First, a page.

Define the language $L$ as $L = \{a, b\}^* – \{ww\mid w \in \{a, b\}^*\}$. In other words, $L$ contains the words that cannot be expressed as some word repeated twice. Is $L$ context-free or not?

I’ve tried to intersect $L$ with $a^*b^*a^*b^*$, but I still can’t prove anything. I also looked at Parikh’s theorem, but it doesn’t help.

**Answer**

It’s context-free. Here’s the grammar:

$S \to A | B|AB|BA$

$A \to a|aAa|aAb|bAb|bAa$

$B \to b|aBa|aBb|bBb|bBa$

$A$ generates words of odd length with $a$ in the center. Same for $B$ and $b$.

I’ll present a proof that this grammar is correct. Let $L = \{a,b\}^* \setminus \{ww \mid w \in \{a,b\}^*\}$ (the language in the question).

**Theorem.** $L = L(S)$. In other words, this grammar generates the language in the question.

*Proof.* This certainly holds for all odd-length words, since this grammar generates all odd-lengths words, as does $L$. So let’s focus on even-length words.

Suppose $x \in L$ has even length. I’ll show that $x \in L(G)$. In particular, I claim that $x$ can be written in the form $x=uv$, where both $u$ and $v$ have odd length and have different central letters. Thus $x$ can be derived from either $AB$ or $BA$ (according to whether $u$’s central letter is $a$ or $b$). Justification of claim: Let the $i$th letter of $x$ be denoted $x_i$, so that $x = x_1 x_2 \cdots x_n$. Then since $x$ is not in $\{ww \mid w \in \{a,b\}^{n/2}\}$, there must exist some index $i$ such that $x_i \ne x_{i+n/2}$. Consequently we can take $u = x_1 \cdots x_{2i-1}$ and $v = x_{2i} \cdots x_n$; the central letter of $u$ will be $x_i$, and the central letter of $v$ will be $x_{i+n/2}$, so by construction $u,v$ have different central letters.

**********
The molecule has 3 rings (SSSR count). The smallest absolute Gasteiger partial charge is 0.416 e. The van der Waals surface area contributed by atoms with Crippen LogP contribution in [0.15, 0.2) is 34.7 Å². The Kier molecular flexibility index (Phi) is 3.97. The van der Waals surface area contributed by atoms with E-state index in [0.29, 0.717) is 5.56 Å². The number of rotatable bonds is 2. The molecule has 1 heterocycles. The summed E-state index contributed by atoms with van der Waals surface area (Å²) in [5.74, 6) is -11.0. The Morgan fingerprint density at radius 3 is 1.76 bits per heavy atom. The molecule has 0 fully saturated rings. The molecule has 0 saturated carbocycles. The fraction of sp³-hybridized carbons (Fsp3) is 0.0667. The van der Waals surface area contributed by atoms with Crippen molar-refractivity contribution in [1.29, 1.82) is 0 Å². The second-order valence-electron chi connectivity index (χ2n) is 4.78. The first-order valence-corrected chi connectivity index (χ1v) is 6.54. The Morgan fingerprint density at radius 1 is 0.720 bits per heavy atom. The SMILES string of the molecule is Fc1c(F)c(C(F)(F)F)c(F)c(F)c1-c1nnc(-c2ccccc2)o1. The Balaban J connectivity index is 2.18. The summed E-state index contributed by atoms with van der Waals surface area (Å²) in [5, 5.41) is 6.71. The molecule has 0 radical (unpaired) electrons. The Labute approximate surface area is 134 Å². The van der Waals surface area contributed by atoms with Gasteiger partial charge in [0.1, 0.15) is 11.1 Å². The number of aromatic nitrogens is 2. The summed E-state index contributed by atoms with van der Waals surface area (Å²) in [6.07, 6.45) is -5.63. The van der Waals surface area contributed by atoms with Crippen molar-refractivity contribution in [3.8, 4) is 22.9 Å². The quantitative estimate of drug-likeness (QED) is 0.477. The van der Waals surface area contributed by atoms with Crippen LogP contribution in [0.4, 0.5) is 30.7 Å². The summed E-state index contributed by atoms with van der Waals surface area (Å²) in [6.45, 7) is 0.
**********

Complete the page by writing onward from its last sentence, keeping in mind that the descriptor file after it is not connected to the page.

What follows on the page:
Next suppose $x \in L(G)$ has even length. I’ll show that we must have $x \in L$. If $x$ has even length, it must be derivable from either $AB$ or $BA$; without loss of generality, suppose it is derivable from $AB$, and $x=uv$ where $u$ is derivable from $A$ and $v$ is derivable from $B$. If $u,v$ have the same lengths, then we must have $u\ne v$ (since they have different central letters), so $x \notin \{ww \mid w \in \{a,b\}^*\}$. So suppose $u,v$ have different lengths, say length $\ell$ and $n-\ell$ respectively. Then their central letters are $u_{(\ell+1)/2}$ and $v_{(n-\ell+1)/2}$. The fact that $u,v$ have different central letters means that $u_{(\ell+1)/2} \ne v_{(n-\ell+1)/2}$. Since $x=uv$, this means that $x_{(\ell+1)/2} \ne x_{(n+\ell+1)/2}$. If we attempt to decompose $x$ as $x=ww’$ where $w,w’$ have the same length, then we’ll discover that $w_{(\ell+1)/2} = x_{(\ell+1)/2} \ne x_{(n+\ell+1)/2} = w’_{(\ell+1)/2}$, i.e., $w\ne w’$, so $x \notin \{ww \mid w \in \{a,b\}^*\}$. In particular, it follows that $x \in L$.

**Attribution***Source : Link , Question Author : Evgeny Eltishev , Answer Author : D.W.*